I know you've gotten similar questions in the past, but I keep going around in circles with myself about this: Why am I so uncomfortable with the thought of dating someone younger than I am?
I'm in my late 20s and my (three years) younger brother got married recently. A number of my brother's friends from high school were at the wedding. One in particular clearly took an interest in me and asked for my number, since we both live in the same city now.
He's smart (Ivy League undergrad, currently in law school), of the same minority religion, and is genuinely a nice guy. Basically, he's everything I've been looking for but haven't found in the past five years of being single. If he were older, I'd have absolutely zero doubts about going out with him.
But he's three years younger than I am. The last time I saw him, he was a senior in college and I was a graduate student. In part because of his age and in part because he looks young, I'm having a lot of trouble not thinking of him as a kid still.
Is this something I can/should get past? Thoughts?
– Too Young?, NY
A: He's not a kid, TY. He's a major catch. Please don't mess this up before you even try it.
You need to get these weird rules out of your head and remember that age doesn't necessarily have anything to do with maturity. Some people are ready to have a grown-up relationship at 25. It happens.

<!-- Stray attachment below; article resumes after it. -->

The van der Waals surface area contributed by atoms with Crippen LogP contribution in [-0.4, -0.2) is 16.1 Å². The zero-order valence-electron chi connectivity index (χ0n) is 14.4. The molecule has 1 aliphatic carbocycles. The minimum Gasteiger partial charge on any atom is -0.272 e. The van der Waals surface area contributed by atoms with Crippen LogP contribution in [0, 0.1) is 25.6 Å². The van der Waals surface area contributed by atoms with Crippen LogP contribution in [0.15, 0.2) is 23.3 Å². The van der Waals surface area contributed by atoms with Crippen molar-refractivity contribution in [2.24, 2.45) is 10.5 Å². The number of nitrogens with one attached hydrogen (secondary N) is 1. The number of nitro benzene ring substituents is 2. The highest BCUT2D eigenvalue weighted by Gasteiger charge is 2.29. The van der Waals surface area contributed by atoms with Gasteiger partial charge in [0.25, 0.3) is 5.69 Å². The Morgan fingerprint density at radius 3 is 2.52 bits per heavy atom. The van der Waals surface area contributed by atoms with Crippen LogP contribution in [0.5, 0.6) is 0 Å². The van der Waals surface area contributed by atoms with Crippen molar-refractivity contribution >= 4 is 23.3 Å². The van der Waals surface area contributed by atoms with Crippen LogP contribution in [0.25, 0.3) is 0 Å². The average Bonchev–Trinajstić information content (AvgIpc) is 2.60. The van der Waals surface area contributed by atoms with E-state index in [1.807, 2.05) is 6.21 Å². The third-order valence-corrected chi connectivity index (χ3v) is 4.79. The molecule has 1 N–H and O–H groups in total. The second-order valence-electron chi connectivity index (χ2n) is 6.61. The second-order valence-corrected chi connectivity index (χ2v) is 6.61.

My guess is that you're thinking about where you were when you were his age and all that you've learned since then. That's understandable, but this guy is not you. He has his own timeline.
Also know that the more time you spend with him, the less you'll think about the age difference. He'll become a part of your present. Those old campus memories will be replaced and rewritten.
I'm not saying that this relationship will definitely work, but if it doesn't, it won't be because of three years. Let him be a grown-up with you. See how it feels. Keep seeing him and reevaluate in a few months.
Readers? When does this kind of age gap close? Why is this bothering her? Is it possible that he's not right for her for other reasons and she's attributing it to age? What should she do? Help.
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Meredith Goldstein is a Boston Globe columnist who follows relationship trends and entertainment. She offers daily advice on Love Letters — and welcomes your comments. Meredith is also the author of "The Singles," a novel about complicated relationships. Follow Meredith at www.meredithgoldstein.netand on Twitter. Love Letters can be found in the print edition of The Boston Globe every Saturday in the G section.